Wednesday, August 4, 2010

A Window Into Modern Japan

Currently I'm in Kobe, the capital of Hyogo prefecture and one of Japan's busiest ports. Because I had a friend living here, it was one of the first cities I visited when I arrived in Japan, and at the time I was struck by the energy and worldliness of the place, an impression which remains undiminished on a second visit. Kobe was one of the first Japanese ports opened to foreign ships by the new Meiji government, in 1868, and that legacy is visible all over the city, in its numerous western-style houses, sleek international hotels, and tree-lined, Europeanesque hillside neighborhoods. Kobe's international character is visible in more than just its architecture, however; the city has a large foreign population, including one of the biggest Chinese communities in Japan, English signage is much more common here than in other Japanese cities, and people not only study foreign languages, but actually use them - last night a Japanese woman sitting next to me on the train apologized to me in English when she needed to squeeze past me to put her bag on the luggage rack, something which would rarely if ever happen in Tohoku, the more inward-looking, traditionally Japanese region in which I live. Even the city's culinary calling card - its world-renowned eponymous beef - reflects its cosmopolitan heritage, the raising, slaughtering, and eating of cows not being a traditional part of Japanese culture. It's one of Japan's friendliest cities, and one of the first places I'd suggest any foreigner without much knowledge of the culture or language visit if they wish to experience a soft landing in the country.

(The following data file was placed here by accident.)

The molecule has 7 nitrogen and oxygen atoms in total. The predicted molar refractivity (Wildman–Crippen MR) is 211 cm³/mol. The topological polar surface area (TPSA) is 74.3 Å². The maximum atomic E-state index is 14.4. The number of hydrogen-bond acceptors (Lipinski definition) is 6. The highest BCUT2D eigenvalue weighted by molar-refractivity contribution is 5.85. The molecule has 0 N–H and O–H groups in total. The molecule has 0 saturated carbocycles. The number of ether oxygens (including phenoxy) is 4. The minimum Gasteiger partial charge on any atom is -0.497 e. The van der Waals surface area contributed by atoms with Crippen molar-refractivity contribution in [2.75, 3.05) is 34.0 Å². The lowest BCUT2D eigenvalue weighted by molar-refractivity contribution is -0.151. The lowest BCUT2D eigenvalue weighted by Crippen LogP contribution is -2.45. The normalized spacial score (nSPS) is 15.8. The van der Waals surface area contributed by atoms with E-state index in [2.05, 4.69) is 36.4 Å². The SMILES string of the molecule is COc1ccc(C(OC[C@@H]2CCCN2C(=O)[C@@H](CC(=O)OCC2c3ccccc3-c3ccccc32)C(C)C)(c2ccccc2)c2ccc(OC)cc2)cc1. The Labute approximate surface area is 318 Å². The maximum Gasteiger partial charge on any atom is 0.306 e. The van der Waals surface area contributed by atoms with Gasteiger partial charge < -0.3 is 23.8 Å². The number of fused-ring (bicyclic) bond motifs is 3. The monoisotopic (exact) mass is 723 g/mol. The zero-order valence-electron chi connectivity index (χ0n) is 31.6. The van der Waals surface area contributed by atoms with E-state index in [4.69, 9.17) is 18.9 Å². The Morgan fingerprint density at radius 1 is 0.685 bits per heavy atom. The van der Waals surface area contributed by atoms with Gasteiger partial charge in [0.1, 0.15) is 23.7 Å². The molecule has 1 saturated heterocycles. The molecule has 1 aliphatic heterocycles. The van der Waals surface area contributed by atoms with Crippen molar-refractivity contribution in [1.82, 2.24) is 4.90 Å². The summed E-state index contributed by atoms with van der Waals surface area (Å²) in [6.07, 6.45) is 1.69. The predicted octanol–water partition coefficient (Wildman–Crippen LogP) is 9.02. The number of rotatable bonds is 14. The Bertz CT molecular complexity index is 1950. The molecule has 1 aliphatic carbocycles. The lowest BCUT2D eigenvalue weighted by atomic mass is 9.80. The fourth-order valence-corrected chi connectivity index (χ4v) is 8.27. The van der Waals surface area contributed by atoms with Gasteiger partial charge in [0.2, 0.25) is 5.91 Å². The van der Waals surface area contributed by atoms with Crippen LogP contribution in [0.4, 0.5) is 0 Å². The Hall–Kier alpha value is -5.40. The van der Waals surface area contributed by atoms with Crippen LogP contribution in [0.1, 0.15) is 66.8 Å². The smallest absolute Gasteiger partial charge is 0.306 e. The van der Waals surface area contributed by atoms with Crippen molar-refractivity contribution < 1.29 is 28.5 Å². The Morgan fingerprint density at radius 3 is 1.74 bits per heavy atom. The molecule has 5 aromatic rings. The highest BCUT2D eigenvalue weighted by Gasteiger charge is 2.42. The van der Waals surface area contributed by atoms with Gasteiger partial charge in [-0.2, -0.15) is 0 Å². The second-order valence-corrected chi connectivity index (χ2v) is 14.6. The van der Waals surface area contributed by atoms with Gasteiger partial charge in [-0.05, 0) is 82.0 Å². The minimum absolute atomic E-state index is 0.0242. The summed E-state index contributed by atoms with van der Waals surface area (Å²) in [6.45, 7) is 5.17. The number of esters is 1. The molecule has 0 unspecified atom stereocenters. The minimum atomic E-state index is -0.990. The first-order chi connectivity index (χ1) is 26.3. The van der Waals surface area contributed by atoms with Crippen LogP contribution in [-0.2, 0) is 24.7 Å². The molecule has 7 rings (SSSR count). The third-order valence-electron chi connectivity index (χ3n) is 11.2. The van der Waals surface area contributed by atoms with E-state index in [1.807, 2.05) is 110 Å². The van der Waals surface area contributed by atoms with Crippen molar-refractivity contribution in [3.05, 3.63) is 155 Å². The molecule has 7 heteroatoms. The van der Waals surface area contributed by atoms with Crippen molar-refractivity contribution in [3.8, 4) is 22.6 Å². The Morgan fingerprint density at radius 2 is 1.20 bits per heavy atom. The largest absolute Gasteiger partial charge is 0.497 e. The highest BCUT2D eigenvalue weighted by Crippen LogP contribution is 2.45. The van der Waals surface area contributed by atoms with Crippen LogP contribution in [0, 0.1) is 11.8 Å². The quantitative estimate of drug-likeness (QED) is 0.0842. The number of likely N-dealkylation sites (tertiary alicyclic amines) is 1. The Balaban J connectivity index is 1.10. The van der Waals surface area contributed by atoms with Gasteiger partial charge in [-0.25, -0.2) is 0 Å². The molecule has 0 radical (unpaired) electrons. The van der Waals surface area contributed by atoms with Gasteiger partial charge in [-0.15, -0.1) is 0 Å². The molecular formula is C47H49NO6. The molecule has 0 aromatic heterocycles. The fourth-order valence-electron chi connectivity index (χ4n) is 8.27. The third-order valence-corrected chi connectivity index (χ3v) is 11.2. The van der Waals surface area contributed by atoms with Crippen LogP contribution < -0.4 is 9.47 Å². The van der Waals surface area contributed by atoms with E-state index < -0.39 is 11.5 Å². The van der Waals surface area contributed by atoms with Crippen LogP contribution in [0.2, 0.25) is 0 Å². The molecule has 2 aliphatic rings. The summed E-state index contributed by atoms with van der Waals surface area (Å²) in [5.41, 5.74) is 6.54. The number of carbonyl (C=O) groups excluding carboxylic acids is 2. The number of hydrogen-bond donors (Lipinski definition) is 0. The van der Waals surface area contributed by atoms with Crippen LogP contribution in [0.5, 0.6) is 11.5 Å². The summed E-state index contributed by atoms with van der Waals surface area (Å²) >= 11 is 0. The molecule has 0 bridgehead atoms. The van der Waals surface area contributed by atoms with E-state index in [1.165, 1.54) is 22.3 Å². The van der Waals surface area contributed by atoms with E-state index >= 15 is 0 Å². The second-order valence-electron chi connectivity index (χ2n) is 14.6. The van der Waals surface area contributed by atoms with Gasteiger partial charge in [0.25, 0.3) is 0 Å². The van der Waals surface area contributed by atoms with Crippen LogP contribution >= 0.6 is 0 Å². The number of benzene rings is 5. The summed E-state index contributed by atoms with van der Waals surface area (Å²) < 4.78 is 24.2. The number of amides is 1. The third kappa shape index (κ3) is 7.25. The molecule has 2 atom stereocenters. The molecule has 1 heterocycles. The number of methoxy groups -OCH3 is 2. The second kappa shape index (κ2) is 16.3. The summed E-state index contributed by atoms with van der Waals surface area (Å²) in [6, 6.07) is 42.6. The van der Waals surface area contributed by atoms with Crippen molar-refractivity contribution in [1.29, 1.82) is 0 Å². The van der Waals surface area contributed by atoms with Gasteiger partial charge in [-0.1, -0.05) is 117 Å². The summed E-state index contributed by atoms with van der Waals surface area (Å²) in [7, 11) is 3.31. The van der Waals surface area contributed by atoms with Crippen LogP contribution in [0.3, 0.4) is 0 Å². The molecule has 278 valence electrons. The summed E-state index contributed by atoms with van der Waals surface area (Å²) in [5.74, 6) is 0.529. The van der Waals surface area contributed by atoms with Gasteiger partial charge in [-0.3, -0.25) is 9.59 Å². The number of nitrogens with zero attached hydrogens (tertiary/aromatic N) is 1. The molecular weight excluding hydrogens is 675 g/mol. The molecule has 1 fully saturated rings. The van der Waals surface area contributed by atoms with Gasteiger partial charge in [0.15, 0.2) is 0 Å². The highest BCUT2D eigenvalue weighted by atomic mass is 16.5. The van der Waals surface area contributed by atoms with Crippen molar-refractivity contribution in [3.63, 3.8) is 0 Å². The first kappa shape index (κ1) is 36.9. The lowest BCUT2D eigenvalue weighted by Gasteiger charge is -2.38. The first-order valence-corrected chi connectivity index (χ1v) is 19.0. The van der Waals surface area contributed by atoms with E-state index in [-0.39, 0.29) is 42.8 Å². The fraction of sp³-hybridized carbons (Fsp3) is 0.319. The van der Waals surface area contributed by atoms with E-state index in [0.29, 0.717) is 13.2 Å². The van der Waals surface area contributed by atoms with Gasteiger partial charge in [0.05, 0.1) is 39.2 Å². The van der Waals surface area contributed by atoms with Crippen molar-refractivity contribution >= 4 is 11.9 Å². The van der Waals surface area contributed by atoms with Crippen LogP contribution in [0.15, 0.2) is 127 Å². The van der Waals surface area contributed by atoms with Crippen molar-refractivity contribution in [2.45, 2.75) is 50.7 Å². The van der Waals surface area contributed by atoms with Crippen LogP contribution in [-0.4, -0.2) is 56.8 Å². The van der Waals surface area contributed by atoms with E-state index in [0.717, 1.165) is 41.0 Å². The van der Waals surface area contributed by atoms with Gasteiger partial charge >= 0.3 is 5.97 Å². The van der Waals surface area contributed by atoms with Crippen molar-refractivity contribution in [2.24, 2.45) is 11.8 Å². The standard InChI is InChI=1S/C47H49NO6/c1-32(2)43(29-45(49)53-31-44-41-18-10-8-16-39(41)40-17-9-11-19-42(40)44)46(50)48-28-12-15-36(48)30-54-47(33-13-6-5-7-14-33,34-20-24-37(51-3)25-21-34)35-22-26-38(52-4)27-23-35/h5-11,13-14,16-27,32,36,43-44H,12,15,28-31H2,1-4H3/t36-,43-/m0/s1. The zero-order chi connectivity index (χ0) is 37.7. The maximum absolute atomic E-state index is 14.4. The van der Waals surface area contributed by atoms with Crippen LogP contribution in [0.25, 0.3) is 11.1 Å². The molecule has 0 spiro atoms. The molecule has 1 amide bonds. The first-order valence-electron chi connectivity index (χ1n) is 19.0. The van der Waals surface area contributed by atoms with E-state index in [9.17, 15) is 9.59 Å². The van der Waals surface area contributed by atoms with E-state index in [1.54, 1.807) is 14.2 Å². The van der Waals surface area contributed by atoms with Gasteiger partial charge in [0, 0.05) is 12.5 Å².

Beneath the bustling cosmopolitan surface, however, there's a bit of a darker resonance to Kobe. Like many of Japan's cities it was pretty well-leveled by repeated bombing raids during World War II, but whereas other Japanese communities have somewhat lost their sense of the fragility of civilization in the largely prosperous decades since the war, in Kobe it remains palpable. This is because of the devastation the city suffered due to what in Japan is referred to as the Great Hanshin earthquake, and elsewhere as the Kobe earthquake, which struck the city at 5:46 AM on the morning of January 17th, 1995. The quake was one of the most powerful to hit Japan in recorded history, and its epicenter was only 20 kilometers from downtown Kobe. The quake killed more than 6,000 people, damaged or destroyed more than 200,000 buildings, and caused more than $100 billion in damage. At the time, this amount was equal to 2.5% of Japan's annual GDP, making it, according to the Guinness book of world records, the costliest natural disaster in human history. The city has never fully recovered - even today it has not regained its status as Japan's busiest port, and wrecked buildings, their owners killed or otherwise unaccounted for in the aftermath of the disaster, remain strewn like forgotten grave sites throughout the rebuilt city. Part of a collapsed pier in the port district, which suffered particularly heavy damage, was left unreconstructed as a memorial to the disaster: